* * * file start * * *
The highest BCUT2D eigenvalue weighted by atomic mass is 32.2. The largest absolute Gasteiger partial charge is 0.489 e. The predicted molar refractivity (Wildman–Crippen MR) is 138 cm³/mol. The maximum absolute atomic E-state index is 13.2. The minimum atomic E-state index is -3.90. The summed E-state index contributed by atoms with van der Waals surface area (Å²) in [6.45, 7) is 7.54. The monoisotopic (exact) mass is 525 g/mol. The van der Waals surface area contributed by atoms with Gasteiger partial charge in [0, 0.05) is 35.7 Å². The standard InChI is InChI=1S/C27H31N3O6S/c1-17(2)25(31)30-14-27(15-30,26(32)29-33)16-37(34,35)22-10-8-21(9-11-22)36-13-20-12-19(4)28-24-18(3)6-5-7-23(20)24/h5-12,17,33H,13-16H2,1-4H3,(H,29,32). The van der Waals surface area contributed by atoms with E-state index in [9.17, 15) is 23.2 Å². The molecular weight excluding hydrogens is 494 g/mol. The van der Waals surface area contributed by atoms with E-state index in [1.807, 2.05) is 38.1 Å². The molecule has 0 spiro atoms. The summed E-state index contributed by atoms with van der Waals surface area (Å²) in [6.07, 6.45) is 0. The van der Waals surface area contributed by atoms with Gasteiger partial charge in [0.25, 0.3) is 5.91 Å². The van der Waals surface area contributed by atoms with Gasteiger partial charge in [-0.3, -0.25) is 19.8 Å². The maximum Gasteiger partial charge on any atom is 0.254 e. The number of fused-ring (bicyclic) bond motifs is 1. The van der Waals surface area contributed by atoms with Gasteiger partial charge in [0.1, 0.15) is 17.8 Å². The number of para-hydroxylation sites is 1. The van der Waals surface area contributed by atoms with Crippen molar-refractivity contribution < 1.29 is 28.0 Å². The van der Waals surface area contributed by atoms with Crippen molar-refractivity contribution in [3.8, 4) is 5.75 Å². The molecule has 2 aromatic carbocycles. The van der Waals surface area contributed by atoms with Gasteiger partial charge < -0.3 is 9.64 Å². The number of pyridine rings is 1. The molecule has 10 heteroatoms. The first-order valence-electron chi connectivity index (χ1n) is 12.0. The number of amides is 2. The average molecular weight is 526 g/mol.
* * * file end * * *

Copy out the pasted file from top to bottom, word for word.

The highest BCUT2D eigenvalue weighted by atomic mass is 32.2. The largest absolute Gasteiger partial charge is 0.489 e. The predicted molar refractivity (Wildman–Crippen MR) is 138 cm³/mol. The maximum absolute atomic E-state index is 13.2. The minimum atomic E-state index is -3.90. The summed E-state index contributed by atoms with van der Waals surface area (Å²) in [6.45, 7) is 7.54. The monoisotopic (exact) mass is 525 g/mol. The van der Waals surface area contributed by atoms with Gasteiger partial charge in [0, 0.05) is 35.7 Å². The standard InChI is InChI=1S/C27H31N3O6S/c1-17(2)25(31)30-14-27(15-30,26(32)29-33)16-37(34,35)22-10-8-21(9-11-22)36-13-20-12-19(4)28-24-18(3)6-5-7-23(20)24/h5-12,17,33H,13-16H2,1-4H3,(H,29,32). The van der Waals surface area contributed by atoms with E-state index in [9.17, 15) is 23.2 Å². The molecular weight excluding hydrogens is 494 g/mol. The van der Waals surface area contributed by atoms with E-state index in [1.807, 2.05) is 38.1 Å². The molecule has 0 spiro atoms. The summed E-state index contributed by atoms with van der Waals surface area (Å²) in [6.07, 6.45) is 0. The van der Waals surface area contributed by atoms with Gasteiger partial charge in [0.25, 0.3) is 5.91 Å². The van der Waals surface area contributed by atoms with Gasteiger partial charge in [-0.3, -0.25) is 19.8 Å². The maximum Gasteiger partial charge on any atom is 0.254 e. The number of fused-ring (bicyclic) bond motifs is 1. The van der Waals surface area contributed by atoms with Gasteiger partial charge in [0.1, 0.15) is 17.8 Å². The number of para-hydroxylation sites is 1. The van der Waals surface area contributed by atoms with Crippen molar-refractivity contribution < 1.29 is 28.0 Å². The van der Waals surface area contributed by atoms with Crippen molar-refractivity contribution in [3.8, 4) is 5.75 Å². The molecule has 2 aromatic carbocycles. The van der Waals surface area contributed by atoms with Gasteiger partial charge < -0.3 is 9.64 Å². The number of pyridine rings is 1. The molecule has 10 heteroatoms. The first-order valence-electron chi connectivity index (χ1n) is 12.0. The number of amides is 2. The average molecular weight is 526 g/mol.